Coal Miner Contura Scraps IPO, Citing Weak Investor InterestBy
Contura inherited some of Alpha Natural Resource’s top assets
Company will keep analyzing ‘all strategic options’: CEO
Contura Energy Inc., which inherited some of Alpha Natural Resources Inc.’s best coal mines during that company’s bankruptcy, has withdrawn a plan for an initial public offering amid lackluster demand from potential investors.
Contura’s principal selling stockholders decided that the company would be undervalued if it went forward with its plan to go public “under current market conditions,” the Bristol, Tennessee-based miner said Thursday in a statement. Contura operates mines in Pennsylvania, Virginia, West Virginia and Wyoming.
Contura’s decision underscores how cautious Wall Street has been about investing in the U.S. coal sector, despite a rebound following years of pain. American miners produced 15 percent more of the fossil fuel through Aug. 5 compared to the year-ago period, amid higher prices tied to rising Chinese demand and natural gas prices.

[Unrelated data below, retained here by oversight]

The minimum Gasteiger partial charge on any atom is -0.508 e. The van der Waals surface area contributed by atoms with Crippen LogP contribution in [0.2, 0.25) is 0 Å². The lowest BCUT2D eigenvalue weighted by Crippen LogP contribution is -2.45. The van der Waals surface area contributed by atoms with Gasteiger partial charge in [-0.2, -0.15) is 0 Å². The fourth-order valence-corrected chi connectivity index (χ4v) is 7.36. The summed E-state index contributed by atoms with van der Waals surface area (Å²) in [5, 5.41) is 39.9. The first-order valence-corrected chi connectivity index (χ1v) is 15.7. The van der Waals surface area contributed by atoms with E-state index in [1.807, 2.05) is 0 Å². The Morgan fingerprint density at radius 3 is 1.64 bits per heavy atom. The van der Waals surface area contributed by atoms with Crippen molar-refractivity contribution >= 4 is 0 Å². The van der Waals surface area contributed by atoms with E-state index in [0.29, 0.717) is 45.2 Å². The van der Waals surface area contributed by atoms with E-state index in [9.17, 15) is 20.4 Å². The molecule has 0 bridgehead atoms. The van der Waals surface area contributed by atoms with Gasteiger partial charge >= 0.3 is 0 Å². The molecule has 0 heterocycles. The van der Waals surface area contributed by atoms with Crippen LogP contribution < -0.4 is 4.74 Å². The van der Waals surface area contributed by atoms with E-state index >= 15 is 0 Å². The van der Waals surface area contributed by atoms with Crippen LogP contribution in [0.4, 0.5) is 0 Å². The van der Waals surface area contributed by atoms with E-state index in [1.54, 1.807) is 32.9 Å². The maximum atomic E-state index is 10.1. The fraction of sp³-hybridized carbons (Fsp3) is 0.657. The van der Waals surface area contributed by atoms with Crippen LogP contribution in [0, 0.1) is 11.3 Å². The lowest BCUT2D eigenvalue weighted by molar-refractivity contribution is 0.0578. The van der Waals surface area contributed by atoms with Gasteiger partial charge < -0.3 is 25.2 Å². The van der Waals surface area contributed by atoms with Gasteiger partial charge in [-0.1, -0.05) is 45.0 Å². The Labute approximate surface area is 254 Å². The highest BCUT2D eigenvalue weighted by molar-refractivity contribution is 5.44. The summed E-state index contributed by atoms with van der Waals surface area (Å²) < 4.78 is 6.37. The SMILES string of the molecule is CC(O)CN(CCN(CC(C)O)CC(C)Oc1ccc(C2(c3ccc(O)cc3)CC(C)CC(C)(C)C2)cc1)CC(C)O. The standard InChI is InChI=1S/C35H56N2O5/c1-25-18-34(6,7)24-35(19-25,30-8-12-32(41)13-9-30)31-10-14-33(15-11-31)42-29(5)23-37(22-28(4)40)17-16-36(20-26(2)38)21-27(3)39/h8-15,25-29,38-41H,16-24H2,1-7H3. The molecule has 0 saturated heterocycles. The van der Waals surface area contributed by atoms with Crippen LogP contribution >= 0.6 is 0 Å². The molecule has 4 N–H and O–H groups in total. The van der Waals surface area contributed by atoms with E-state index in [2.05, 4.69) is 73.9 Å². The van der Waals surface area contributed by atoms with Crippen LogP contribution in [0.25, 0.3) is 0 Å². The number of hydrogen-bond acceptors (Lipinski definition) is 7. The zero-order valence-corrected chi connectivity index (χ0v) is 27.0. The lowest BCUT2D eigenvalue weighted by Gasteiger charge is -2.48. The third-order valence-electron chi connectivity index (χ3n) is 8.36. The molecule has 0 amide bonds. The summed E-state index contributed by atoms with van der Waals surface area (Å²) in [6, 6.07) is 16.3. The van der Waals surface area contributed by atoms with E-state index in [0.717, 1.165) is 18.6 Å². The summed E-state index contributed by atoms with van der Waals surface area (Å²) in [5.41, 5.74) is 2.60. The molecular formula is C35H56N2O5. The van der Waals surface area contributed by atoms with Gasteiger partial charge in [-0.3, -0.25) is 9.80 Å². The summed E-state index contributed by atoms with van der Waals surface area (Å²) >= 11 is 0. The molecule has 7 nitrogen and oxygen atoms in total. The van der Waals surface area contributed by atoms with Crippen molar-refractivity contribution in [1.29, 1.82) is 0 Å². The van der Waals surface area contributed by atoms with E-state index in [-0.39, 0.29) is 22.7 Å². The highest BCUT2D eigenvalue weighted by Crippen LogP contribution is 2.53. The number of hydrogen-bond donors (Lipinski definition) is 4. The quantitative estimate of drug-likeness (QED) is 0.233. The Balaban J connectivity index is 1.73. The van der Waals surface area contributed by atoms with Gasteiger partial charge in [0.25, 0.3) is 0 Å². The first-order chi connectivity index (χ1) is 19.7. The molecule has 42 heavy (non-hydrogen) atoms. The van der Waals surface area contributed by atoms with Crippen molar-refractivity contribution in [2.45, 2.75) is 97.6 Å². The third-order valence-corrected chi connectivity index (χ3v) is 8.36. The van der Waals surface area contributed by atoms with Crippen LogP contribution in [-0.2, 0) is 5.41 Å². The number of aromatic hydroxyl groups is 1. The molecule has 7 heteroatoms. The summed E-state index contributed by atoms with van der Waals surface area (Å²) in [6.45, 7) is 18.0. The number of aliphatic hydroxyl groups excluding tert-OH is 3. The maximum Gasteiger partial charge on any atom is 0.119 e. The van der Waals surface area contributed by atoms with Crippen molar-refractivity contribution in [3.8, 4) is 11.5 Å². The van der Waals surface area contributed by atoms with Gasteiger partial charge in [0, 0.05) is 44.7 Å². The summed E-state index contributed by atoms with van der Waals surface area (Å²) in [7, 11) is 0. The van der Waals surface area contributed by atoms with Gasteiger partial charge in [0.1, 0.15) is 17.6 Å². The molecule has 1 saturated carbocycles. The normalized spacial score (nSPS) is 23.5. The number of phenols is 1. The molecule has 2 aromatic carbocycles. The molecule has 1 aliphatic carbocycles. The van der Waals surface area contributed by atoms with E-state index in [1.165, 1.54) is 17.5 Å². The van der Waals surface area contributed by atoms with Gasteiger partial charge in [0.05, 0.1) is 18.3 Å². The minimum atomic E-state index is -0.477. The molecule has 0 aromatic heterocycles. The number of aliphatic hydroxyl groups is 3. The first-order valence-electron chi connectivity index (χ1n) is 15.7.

"Proceeding with an IPO at this time is not the best course for our company or our stockholders," Contura Chief Executive Officer Kevin Crutchfield said in the statement. “We will continue to analyze all strategic options and opportunities to maximize the potential of our young company."
Ramaco Resources Inc., which held the sector’s first IPO in two years, has plunged since its shares began trading in February. Cloud Peak Energy Inc. and Alliance Resource Partners LP are also down this year.
Meanwhile, Warrior Met Coal Inc., which listed in April, has rallied, buoyed by surging prices for metallurgical coal -- the type used in steelmaking -- and low mining costs. Peabody Energy Corp. also listed in April after restructuring.
Contura’s board is considering a $49 million common stock-buyback program, according to the company’s statement.